Suspect's arrest eases fears of girl whose dog was beheaded
An arrest and overwhelming kindness from around the world have brought relief and hope to a St. Paul girl.
By Mary Lynn Smith, Star Tribune
Crystal Brown hopes that her nightmares will stop now that St. Paul police have arrested the man they believe decapitated her therapy dog and left its head in a gift box on her doorstep.
On Thursday, police recovered evidence that connects the man to the crime, Sgt. Jim Gray said. "He admitted to being there [when the dog was beheaded]," Gray said.
The suspect, 24, was jailed Thursday on suspicion of making terroristic threats. The Star Tribune isn't using his name because he hasn't yet been charged; that may happen as early as today and could include animal cruelty charges as well.
"I think I can sleep a lot better now," Crystal, 17, said Thursday night. "It will make me feel way safer. Now we can walk around the whole block."
For three weeks, Crystal and her grandmother, Shirley Brown, have lived in fear of the suspect, who lives in the Rice Street-area neighborhood.
Police also are investigating whether others were involved in the crime, which has generated national media attention and an outpouring of sympathy for Crystal in the form of cards, checks and gifts from people around the world.
A world turned upside down
Crystal was devastated last month when Chevy, her 4-year-old Australian shepherd mix, left the house and couldn't be found. She considered the brown-eyed dog her best friend, and leaned on him for comfort and support.
Two weeks after Chevy disappeared, a gift box arrived at the front door addressed to Crystal. Inside, she found valentine candy scattered about and a garbage bag containing Chevy's head.
The suspect is a man whom Crystal had once befriended.
"He really has no one," she said. "He has no friends. I felt sorry for him."
He wanted Crystal to be his girlfriend. But she didn't want that, she said.
The family immediately suspected him in Chevy's killing. "I didn't know what he would do next," Shirley Brown said. "I wanted to stay awake in case someone came in."
Chevy's body was found in a park, and homicide investigators took on the case because of the implied threat against Crystal. She said she was more scared for her new puppy than for herself.
But she said that she tired of the ache inside as she lay in bed each night, imagining what Chevy's last moments were like.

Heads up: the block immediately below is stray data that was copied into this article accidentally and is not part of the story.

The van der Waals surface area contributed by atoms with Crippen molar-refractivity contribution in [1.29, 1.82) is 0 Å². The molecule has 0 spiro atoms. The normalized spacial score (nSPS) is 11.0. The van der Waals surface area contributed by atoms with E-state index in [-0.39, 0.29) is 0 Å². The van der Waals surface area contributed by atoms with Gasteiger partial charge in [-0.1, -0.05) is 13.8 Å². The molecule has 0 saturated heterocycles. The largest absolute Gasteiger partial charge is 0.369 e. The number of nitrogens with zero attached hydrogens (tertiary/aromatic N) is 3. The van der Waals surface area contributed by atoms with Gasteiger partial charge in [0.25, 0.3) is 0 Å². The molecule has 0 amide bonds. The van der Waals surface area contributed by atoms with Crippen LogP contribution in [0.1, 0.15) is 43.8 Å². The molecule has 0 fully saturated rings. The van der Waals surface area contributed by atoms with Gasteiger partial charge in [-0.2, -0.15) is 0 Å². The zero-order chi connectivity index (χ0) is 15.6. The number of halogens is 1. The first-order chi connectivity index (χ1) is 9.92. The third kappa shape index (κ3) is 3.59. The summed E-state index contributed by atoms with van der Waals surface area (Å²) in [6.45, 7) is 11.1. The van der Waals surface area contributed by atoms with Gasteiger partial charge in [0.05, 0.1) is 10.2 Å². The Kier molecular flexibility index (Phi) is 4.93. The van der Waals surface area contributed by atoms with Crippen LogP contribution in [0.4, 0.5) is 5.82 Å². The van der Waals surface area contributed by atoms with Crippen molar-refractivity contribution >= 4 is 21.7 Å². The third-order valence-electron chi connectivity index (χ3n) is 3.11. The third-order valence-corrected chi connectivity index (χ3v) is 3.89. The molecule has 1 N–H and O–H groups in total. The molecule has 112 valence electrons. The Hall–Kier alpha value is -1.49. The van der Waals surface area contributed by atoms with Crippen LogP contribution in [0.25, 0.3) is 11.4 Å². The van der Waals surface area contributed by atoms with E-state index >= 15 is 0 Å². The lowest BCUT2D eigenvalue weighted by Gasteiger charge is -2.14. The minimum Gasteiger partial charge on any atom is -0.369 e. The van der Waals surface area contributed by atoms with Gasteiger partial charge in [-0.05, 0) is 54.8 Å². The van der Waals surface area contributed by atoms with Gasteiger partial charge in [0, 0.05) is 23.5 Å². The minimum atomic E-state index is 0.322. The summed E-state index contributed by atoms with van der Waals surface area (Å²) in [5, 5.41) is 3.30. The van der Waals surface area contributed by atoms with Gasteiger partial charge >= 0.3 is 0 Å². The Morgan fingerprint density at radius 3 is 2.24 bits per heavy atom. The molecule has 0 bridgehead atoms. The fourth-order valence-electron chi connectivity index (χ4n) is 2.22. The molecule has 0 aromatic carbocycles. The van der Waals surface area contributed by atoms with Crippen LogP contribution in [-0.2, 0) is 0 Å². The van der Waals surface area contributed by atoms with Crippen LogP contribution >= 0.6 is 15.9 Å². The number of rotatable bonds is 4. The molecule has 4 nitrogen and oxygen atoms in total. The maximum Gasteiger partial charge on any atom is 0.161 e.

"That dog was her heart and soul," said Shirley Brown. "She's never related to people. She's been so hurt by others ... Her father abandoned her. Her mother has had problems with drugs."
Said Crystal: "I was always the delinquent child that nobody wanted or liked. I didn't have friends. I lived in a tough neighborhood. I really didn't want to be a tough person. But I made my own problems."
Crystal went through a drug phase, and has been diagnosed with depression. She has bipolar disorder and attention deficit disorder, her grandmother said. Crystal "had so many problems that people didn't want her around," Shirley Brown said. "She just needed a push in the right direction and a firm hand."
And Crystal needed Chevy.
"He and I had a lot of history together," Crystal said. "He listened. And he never stopped listening."
Losing Chevy turned her world inside out. Life was harsh; people seemed cruel.
The touch of humanity
But sitting at the kitchen table this week, Crystal opened stacks of cards, letters and gifts sent from people around the world.
The story was covered on radio and TV and in newspapers across the country. The TV show "America's Most Wanted" posted the case on its website, the first time in recent memory that it had featured a crime against a dog.
"It was cruel and beyond the unusual," said Christopher Brown, the show's managing editor. And anyone capable of such a crime might easily turn next time to people, he said.
A $2,500 reward offered by the Humane Society of the United States quickly mushroomed with donations, growing to $20,000.
"This by far was the biggest response to a reward that we've initiated," said Dale Bartlett, the Humane Society's deputy manager for animal cruelty issues.
Reading the letters and opening packages sent from people around the country and from as far as Australia -- heartfelt notes, photos of pets, dog toys and treats, gift cards and checks -- Crystal and Shirley Brown were touched by the kindness of strangers.
"I don't think everybody is bad anymore," Crystal said. "This is so amazing. ... It makes me feel inspired. People can make a difference."
Staff writer Paul Gutafson contributed to this report. Mary Lynn Smith • 651-298-1550 • mailto:email@example.com
"If you look long enough for an argument against reason, you will find it" ~Moneyball
There is a very fine line between "hobby" and "mental illness